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Spherical coordinates, vector field and dot product

  1. Sep 5, 2012 #1
    1. The problem statement, all variables and given/known data

    Show that the vector fields A = ar(sin2θ)/r2+2aθ(sinθ)/r2 and B = rcosθar+raθ are everywhere parallel to each other.

    2. Relevant equations
    [itex]\mathbf{A} \cdot \mathbf{B} = |\mathbf{A}||\mathbf{B}|\cos(0)[/itex]



    3. The attempt at a solution

    So, if the dot product equals 1. They should be parallel correct?

    A={sin(2θ)/(r2),2(sin(θ)/r2),0}
    B={rcos(θ),r,0}

    if this is the dot product how do I determine the angle between the vectors?
    (2 Sin(θ))/r + (Cos(θ) Sin(2 θ))/r

    Do i need to transform to rectangular coordinates?
     
    Last edited: Sep 5, 2012
  2. jcsd
  3. Sep 5, 2012 #2

    gabbagabbahey

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    You'll want to double check this equation :wink:


    Careful, [itex]\mathbf{i}+2\mathbf{j}[/itex] and [itex]\mathbf{i}[/itex] are not parallel, but their dot product is 1. Likewise, [itex]\mathbf{i}+\mathbf{j}[/itex] and [itex]2\mathbf{i}+2\mathbf{j}[/itex] are parallel but their dot product is not equal to 1.

    If 2 vector fields are parallel, what can you say about the angle between them at every point? What does the dot product formula then tell you?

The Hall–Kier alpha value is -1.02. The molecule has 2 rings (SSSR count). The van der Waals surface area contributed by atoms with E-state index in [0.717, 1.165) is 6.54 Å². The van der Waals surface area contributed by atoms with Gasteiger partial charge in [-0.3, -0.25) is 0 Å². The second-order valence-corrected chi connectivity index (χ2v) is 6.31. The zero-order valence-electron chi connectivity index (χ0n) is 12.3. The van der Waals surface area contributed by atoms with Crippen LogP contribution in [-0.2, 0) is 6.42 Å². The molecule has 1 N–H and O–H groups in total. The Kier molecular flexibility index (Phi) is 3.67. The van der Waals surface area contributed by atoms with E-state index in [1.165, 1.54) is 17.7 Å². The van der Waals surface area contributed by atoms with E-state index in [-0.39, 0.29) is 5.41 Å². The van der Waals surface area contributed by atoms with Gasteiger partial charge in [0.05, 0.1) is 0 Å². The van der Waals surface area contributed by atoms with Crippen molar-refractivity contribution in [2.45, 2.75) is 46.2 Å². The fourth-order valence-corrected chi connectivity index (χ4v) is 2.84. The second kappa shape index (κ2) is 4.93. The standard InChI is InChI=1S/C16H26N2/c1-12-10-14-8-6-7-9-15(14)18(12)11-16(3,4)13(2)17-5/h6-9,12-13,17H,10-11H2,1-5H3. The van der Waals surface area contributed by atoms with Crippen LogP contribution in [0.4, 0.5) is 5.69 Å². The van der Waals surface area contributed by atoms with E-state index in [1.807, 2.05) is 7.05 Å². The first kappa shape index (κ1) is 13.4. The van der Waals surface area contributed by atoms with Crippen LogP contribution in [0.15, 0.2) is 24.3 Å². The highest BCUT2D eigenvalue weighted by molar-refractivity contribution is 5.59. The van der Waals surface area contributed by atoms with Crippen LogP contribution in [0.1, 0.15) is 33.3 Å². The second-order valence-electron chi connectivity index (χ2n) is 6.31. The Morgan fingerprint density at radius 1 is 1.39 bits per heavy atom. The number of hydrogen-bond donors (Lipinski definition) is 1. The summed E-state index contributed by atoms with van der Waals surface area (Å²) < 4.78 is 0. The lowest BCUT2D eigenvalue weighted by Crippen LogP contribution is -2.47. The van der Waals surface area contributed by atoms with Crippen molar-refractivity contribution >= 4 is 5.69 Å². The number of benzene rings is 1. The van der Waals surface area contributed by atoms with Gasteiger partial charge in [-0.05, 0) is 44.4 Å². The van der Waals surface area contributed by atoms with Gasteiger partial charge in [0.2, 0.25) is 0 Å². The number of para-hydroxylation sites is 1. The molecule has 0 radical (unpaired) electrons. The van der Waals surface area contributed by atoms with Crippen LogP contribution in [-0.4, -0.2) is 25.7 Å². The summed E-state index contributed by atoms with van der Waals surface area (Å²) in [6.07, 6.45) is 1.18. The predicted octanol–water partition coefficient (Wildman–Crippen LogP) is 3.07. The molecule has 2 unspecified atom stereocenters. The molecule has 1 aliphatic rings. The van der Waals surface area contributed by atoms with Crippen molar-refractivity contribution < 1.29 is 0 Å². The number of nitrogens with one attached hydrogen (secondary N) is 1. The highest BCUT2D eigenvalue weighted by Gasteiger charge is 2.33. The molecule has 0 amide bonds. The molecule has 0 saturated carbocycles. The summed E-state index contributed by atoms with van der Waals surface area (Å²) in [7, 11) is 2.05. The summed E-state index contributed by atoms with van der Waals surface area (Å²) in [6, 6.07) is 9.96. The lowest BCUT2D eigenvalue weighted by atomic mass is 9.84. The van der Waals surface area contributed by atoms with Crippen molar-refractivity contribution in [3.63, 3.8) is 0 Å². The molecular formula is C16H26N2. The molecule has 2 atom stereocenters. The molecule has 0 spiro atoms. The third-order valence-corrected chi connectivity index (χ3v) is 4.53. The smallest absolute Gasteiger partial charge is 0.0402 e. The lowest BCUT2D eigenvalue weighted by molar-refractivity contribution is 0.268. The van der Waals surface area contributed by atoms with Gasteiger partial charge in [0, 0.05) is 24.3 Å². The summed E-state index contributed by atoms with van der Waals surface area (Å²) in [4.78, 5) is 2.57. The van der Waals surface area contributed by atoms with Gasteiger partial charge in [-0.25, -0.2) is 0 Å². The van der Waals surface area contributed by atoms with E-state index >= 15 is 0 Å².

4. Sep 5, 2012 #3
    Hello, thanks for the reply. I blame lack of sleep on my dot product equation mishap. :zzz:

    So, the angle between the vector fields is 90 degrees and the dot product would be 0 correct?
     
  5. Sep 5, 2012 #4

    gabbagabbahey

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    :zzz: a 15 minute nap can sometimes do a world of good for one's studies :wink:

    If the angle between two vector fields is 90 degrees, then they are perpendicular, not parallel:wink:
     
  6. Sep 5, 2012 #5
    of course! Okay, so the angle is zero or 180. So upon finding the dot product how would I determine the angle between these two fields from the result of this dot product? (2 Sin(θ))/r + (Cos(θ) Sin(2 θ))/r

    Do I just plug in zero for theta?
     
  7. Sep 5, 2012 #6

    gabbagabbahey

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    Wouldn't 180 degrees mean the vector fields were anti-parallel?:wink:

    No, the θ in the equations for your 2 vector fields is either the polar angle (the angle between the position vector and the polar axis) in spherical coordinates, or the azimuthal angle (the angle between the projection of the position vector onto the xy-plane, and the x-axis), depending on which naming convention you are using for spherical coordinates.

    That θ is, in general, not the same as the angle between the two vector fields.

    If the angle between the two vector fields is 0, then the (correct) dot product equation tells you [itex]\mathbf{A} \cdot \mathbf{B} = |\mathbf{A}||\mathbf{B}|\cos(0)[/itex]
     
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